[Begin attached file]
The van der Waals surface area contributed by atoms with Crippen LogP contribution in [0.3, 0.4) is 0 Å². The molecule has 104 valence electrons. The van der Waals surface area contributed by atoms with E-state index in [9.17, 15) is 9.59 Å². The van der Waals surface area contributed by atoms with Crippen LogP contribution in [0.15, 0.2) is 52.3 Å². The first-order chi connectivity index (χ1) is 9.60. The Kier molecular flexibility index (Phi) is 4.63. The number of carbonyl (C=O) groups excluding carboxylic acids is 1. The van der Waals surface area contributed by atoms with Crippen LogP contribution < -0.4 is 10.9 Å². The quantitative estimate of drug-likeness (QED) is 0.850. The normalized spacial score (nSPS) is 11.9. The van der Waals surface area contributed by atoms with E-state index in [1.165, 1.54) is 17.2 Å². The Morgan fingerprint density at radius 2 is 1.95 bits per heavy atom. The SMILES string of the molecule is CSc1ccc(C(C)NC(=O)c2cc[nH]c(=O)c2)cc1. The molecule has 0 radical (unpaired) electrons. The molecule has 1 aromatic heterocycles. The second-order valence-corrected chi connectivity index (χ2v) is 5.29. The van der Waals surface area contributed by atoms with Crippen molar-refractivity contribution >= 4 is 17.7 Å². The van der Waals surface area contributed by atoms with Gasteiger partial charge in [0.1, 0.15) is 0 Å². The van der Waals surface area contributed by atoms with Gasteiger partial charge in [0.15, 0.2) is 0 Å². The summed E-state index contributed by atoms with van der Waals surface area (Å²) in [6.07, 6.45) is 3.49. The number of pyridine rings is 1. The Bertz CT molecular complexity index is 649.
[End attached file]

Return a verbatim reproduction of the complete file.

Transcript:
The van der Waals surface area contributed by atoms with Crippen LogP contribution in [0.3, 0.4) is 0 Å². The molecule has 104 valence electrons. The van der Waals surface area contributed by atoms with E-state index in [9.17, 15) is 9.59 Å². The van der Waals surface area contributed by atoms with Crippen LogP contribution in [0.15, 0.2) is 52.3 Å². The first-order chi connectivity index (χ1) is 9.60. The Kier molecular flexibility index (Phi) is 4.63. The number of carbonyl (C=O) groups excluding carboxylic acids is 1. The van der Waals surface area contributed by atoms with Crippen LogP contribution < -0.4 is 10.9 Å². The quantitative estimate of drug-likeness (QED) is 0.850. The normalized spacial score (nSPS) is 11.9. The van der Waals surface area contributed by atoms with E-state index in [1.165, 1.54) is 17.2 Å². The Morgan fingerprint density at radius 2 is 1.95 bits per heavy atom. The SMILES string of the molecule is CSc1ccc(C(C)NC(=O)c2cc[nH]c(=O)c2)cc1. The molecule has 0 radical (unpaired) electrons. The molecule has 1 aromatic heterocycles. The second-order valence-corrected chi connectivity index (χ2v) is 5.29. The van der Waals surface area contributed by atoms with Crippen molar-refractivity contribution >= 4 is 17.7 Å². The van der Waals surface area contributed by atoms with Gasteiger partial charge in [0.1, 0.15) is 0 Å². The van der Waals surface area contributed by atoms with Gasteiger partial charge in [0.15, 0.2) is 0 Å². The summed E-state index contributed by atoms with van der Waals surface area (Å²) in [6.07, 6.45) is 3.49. The number of pyridine rings is 1. The Bertz CT molecular complexity index is 649.